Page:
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Mindless: Why Smarter Machines are Making Dumber Humans
     

Mindless: Why Smarter Machines are Making Dumber Humans

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by Simon Head
 

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We live in the age of Computer Business Systems (CBSs)—the highly complex, computer-intensive management programs on which large organizations increasingly rely. In Mindless, Simon Head argues that these systems have come to trump human expertise, dictating the goals and strategies of a wide array of businesses, and de-skilling the jobs of middle class

Overview


We live in the age of Computer Business Systems (CBSs)—the highly complex, computer-intensive management programs on which large organizations increasingly rely. In Mindless, Simon Head argues that these systems have come to trump human expertise, dictating the goals and strategies of a wide array of businesses, and de-skilling the jobs of middle class workers in the process. CBSs are especially dysfunctional, Head argues, when they apply their disembodied expertise to transactions between humans, as in health care, education, customer relations, and human resources management. And yet there are industries with more human approaches, as Head illustrates with specific examples, whose lead we must follow and extend to the mainstream American economy.

Mindless illustrates the shortcomings of CBS, providing an in-depth and disturbing look at how human dignity is slipping as we become cogs on a white collar assembly line.

Editorial Reviews

From the Publisher
Robert Skidelsky, author of Keynes: The Return of the Master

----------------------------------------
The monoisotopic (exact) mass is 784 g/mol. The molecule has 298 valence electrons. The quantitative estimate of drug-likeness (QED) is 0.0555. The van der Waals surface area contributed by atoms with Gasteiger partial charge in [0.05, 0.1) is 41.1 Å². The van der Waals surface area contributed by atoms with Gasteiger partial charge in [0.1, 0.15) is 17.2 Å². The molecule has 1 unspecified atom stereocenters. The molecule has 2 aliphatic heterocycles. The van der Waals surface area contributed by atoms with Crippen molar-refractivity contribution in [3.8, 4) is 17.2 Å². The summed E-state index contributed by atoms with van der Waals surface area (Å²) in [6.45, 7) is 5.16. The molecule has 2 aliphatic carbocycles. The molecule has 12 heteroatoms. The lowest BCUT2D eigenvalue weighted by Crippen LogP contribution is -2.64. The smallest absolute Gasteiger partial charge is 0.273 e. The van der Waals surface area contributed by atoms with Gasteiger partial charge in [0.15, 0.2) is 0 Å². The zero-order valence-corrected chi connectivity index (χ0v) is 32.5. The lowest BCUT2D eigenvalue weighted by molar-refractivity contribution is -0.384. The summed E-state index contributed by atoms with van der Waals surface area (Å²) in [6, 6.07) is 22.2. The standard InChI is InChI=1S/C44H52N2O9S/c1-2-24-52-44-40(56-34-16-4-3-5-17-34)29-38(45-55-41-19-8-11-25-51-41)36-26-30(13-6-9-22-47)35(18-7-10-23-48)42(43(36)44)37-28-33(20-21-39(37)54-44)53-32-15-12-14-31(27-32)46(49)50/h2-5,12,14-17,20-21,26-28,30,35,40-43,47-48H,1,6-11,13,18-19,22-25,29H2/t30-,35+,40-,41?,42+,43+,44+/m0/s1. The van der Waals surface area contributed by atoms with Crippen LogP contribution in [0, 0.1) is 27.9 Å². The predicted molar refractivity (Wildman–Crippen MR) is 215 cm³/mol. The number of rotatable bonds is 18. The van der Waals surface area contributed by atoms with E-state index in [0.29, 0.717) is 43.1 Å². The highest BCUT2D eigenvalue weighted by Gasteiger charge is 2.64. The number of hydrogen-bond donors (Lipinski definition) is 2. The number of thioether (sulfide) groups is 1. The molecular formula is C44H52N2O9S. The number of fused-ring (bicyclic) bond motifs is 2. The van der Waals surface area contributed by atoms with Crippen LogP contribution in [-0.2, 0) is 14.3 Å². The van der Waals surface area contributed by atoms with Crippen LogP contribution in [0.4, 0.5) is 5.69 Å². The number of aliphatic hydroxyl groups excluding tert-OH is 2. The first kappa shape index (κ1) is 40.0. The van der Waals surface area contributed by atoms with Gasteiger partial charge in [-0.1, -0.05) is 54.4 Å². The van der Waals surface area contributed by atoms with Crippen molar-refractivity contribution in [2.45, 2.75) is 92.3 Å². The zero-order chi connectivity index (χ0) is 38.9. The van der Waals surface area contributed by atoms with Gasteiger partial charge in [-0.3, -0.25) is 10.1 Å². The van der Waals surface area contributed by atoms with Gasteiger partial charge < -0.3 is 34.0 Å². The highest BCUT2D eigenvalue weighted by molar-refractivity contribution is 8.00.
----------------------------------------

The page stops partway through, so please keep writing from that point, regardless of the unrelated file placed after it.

“With insight and clarity, Simon Head describes the insidious effects of combining scientific management with IT systems and its propensity to create a world of top-down control, where workers are stripped of skills and satisfaction in their work. His fascinating account ranges from Walmart and Amazon's tightly controlled supply chains to Goldman Sachs's manipulation of sub-prime mortgages. In doing so he shows how the drive to automate human abilities and increase profits has depressed wages and undermined economies.”

Paul Duguid, co-author of The Social Life of Information
“The world abounds in enthusiastic technologists offering their vision of the ideal, democratic future to which technology will deliver us, if only we are willing to follow. Simon Head's penetrating Mindless, with its well-chosen and impressively unpredictable case studies of Computer Business Systems in the workplace, the military, and academia, gives us reasons—and the tools—to question such advice. Importantly, Head shows us that the future is not inevitable. We have choices, and for the good of society we need to make them.”

New York Review of Books
"[An] arresting new book... Head offers a powerful indictment of contemporary Anglo-American Capitalism... He brilliantly translates ideas remote from the experience of most people into everyday language... [and] deconstructs and demystifies the pseudoscientific, abstract, jargonized language of management studies in order to reveal the dispiriting realities it obscures."